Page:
This is the second blog in a series of four blogs examining three potential “protection gaps” and the importance of “protection gap analytics”. To read the first blog post in this series, click here.
Year-by-year, we can check to see if the gap between insured and economic disaster losses in emerging economies is starting to shrink. The gap remains resolutely stuck in the range 80 to 100 percent uninsured. Even a 90 percent average flatters the proportion, as coverage is concentrated in high value hotels, factories and central business districts whereas almost all ordinary houses are without insurance.
We should not be surprised how the emerging markets gap stays so wide.
See what happened in Japan. Unregulated mass rebuilding after the war led to a rising toll of flood disasters. In one single year in the 1950s, more than a million properties were flooded. Then in 1959 there was Typhoon Vera and the Ise Bay storm surge flood catastrophe in which more than 5,000 died. In 1960 the Government declared the level of risk to be intolerable and directed that seven to eight percent of government expenditure should be invested in funding disaster risk reduction. The annual investment proved successful and by the 1980s the annual number of houses flooded had reduced to only three percent of its 1950s level.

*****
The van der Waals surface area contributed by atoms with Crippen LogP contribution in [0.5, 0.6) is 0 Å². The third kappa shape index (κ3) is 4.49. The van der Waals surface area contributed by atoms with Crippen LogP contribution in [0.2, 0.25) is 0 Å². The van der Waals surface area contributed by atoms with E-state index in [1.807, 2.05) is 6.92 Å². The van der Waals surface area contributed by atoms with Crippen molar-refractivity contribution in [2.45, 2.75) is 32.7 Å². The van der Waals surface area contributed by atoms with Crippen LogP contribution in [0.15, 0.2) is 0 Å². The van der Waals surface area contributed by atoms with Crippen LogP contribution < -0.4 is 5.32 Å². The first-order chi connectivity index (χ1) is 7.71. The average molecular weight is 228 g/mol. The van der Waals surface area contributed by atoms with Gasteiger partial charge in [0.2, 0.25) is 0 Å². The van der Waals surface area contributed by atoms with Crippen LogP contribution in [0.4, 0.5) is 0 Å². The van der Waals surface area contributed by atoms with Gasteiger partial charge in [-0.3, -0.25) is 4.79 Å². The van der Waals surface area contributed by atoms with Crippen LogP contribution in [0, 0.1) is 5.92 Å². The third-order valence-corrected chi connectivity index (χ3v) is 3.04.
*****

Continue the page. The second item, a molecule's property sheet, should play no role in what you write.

For any emerging economy the question can be asked: when did the nation reach the equivalent of Japan in 1960 and start to invest in disaster risk reduction. China passed the point of “intolerable disaster risk” towards the end of the 1990s, while India is undergoing that transition today. This is not just investment in physical disaster risk reduction, but also good risk governance and education.
Insurance is a product of this disaster risk management culture.